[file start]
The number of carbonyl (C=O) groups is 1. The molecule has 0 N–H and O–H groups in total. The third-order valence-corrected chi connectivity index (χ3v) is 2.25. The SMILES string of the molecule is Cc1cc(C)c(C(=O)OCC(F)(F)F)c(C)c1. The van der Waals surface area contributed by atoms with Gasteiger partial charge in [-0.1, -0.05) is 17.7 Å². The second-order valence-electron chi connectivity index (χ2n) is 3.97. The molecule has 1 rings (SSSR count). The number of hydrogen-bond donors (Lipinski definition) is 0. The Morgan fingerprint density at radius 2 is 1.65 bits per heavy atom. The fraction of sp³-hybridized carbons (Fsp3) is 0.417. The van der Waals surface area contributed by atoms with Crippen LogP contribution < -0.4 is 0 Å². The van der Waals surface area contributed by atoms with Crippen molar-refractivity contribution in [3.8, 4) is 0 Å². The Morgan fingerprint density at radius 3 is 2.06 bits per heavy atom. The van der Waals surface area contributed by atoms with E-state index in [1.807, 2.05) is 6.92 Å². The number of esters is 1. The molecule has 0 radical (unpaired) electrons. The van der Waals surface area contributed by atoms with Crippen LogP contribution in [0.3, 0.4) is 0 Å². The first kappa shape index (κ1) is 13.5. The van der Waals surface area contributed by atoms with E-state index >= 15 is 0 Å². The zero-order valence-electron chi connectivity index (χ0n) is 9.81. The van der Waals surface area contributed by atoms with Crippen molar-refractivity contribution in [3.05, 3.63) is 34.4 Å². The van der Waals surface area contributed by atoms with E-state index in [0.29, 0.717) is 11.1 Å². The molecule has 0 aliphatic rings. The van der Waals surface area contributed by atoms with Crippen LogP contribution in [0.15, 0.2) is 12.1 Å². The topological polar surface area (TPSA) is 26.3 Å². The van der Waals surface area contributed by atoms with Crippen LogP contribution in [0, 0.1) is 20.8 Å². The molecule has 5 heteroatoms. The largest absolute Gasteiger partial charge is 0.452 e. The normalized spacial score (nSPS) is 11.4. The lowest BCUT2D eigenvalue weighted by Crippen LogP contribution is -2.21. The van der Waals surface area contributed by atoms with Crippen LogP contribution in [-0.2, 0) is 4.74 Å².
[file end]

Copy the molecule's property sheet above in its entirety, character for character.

The number of carbonyl (C=O) groups is 1. The molecule has 0 N–H and O–H groups in total. The third-order valence-corrected chi connectivity index (χ3v) is 2.25. The SMILES string of the molecule is Cc1cc(C)c(C(=O)OCC(F)(F)F)c(C)c1. The van der Waals surface area contributed by atoms with Gasteiger partial charge in [-0.1, -0.05) is 17.7 Å². The second-order valence-electron chi connectivity index (χ2n) is 3.97. The molecule has 1 rings (SSSR count). The number of hydrogen-bond donors (Lipinski definition) is 0. The Morgan fingerprint density at radius 2 is 1.65 bits per heavy atom. The fraction of sp³-hybridized carbons (Fsp3) is 0.417. The van der Waals surface area contributed by atoms with Crippen LogP contribution < -0.4 is 0 Å². The van der Waals surface area contributed by atoms with Crippen molar-refractivity contribution in [3.8, 4) is 0 Å². The Morgan fingerprint density at radius 3 is 2.06 bits per heavy atom. The van der Waals surface area contributed by atoms with E-state index in [1.807, 2.05) is 6.92 Å². The number of esters is 1. The molecule has 0 radical (unpaired) electrons. The van der Waals surface area contributed by atoms with Crippen LogP contribution in [0.3, 0.4) is 0 Å². The first kappa shape index (κ1) is 13.5. The van der Waals surface area contributed by atoms with E-state index >= 15 is 0 Å². The zero-order valence-electron chi connectivity index (χ0n) is 9.81. The van der Waals surface area contributed by atoms with Crippen molar-refractivity contribution in [3.05, 3.63) is 34.4 Å². The van der Waals surface area contributed by atoms with E-state index in [0.29, 0.717) is 11.1 Å². The molecule has 0 aliphatic rings. The van der Waals surface area contributed by atoms with Crippen LogP contribution in [0.15, 0.2) is 12.1 Å². The topological polar surface area (TPSA) is 26.3 Å². The van der Waals surface area contributed by atoms with Crippen LogP contribution in [0, 0.1) is 20.8 Å². The molecule has 5 heteroatoms. The largest absolute Gasteiger partial charge is 0.452 e. The normalized spacial score (nSPS) is 11.4. The lowest BCUT2D eigenvalue weighted by Crippen LogP contribution is -2.21. The van der Waals surface area contributed by atoms with Crippen LogP contribution in [-0.2, 0) is 4.74 Å².